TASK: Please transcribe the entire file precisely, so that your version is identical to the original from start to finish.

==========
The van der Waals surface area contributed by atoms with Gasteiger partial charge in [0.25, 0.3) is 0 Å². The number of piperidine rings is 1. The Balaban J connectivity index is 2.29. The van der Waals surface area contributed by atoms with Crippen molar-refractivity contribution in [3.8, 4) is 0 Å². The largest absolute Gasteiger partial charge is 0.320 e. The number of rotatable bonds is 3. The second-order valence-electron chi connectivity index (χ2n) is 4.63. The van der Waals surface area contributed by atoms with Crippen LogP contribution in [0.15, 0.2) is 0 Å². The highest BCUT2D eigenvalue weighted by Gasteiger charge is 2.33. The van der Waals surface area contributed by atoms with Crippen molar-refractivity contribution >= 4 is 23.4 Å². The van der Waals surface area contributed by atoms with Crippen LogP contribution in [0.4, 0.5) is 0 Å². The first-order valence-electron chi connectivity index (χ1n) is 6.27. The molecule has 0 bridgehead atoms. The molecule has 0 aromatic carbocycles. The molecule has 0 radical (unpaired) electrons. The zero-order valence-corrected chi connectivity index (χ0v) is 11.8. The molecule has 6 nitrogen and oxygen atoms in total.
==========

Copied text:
The van der Waals surface area contributed by atoms with Gasteiger partial charge in [0.25, 0.3) is 0 Å². The number of piperidine rings is 1. The Balaban J connectivity index is 2.29. The van der Waals surface area contributed by atoms with Crippen molar-refractivity contribution in [3.8, 4) is 0 Å². The largest absolute Gasteiger partial charge is 0.320 e. The number of rotatable bonds is 3. The second-order valence-electron chi connectivity index (χ2n) is 4.63. The van der Waals surface area contributed by atoms with Crippen LogP contribution in [0.15, 0.2) is 0 Å². The highest BCUT2D eigenvalue weighted by Gasteiger charge is 2.33. The van der Waals surface area contributed by atoms with Crippen molar-refractivity contribution >= 4 is 23.4 Å². The van der Waals surface area contributed by atoms with Crippen LogP contribution in [0.4, 0.5) is 0 Å². The first-order valence-electron chi connectivity index (χ1n) is 6.27. The molecule has 0 bridgehead atoms. The molecule has 0 aromatic carbocycles. The molecule has 0 radical (unpaired) electrons. The zero-order valence-corrected chi connectivity index (χ0v) is 11.8. The molecule has 6 nitrogen and oxygen atoms in total.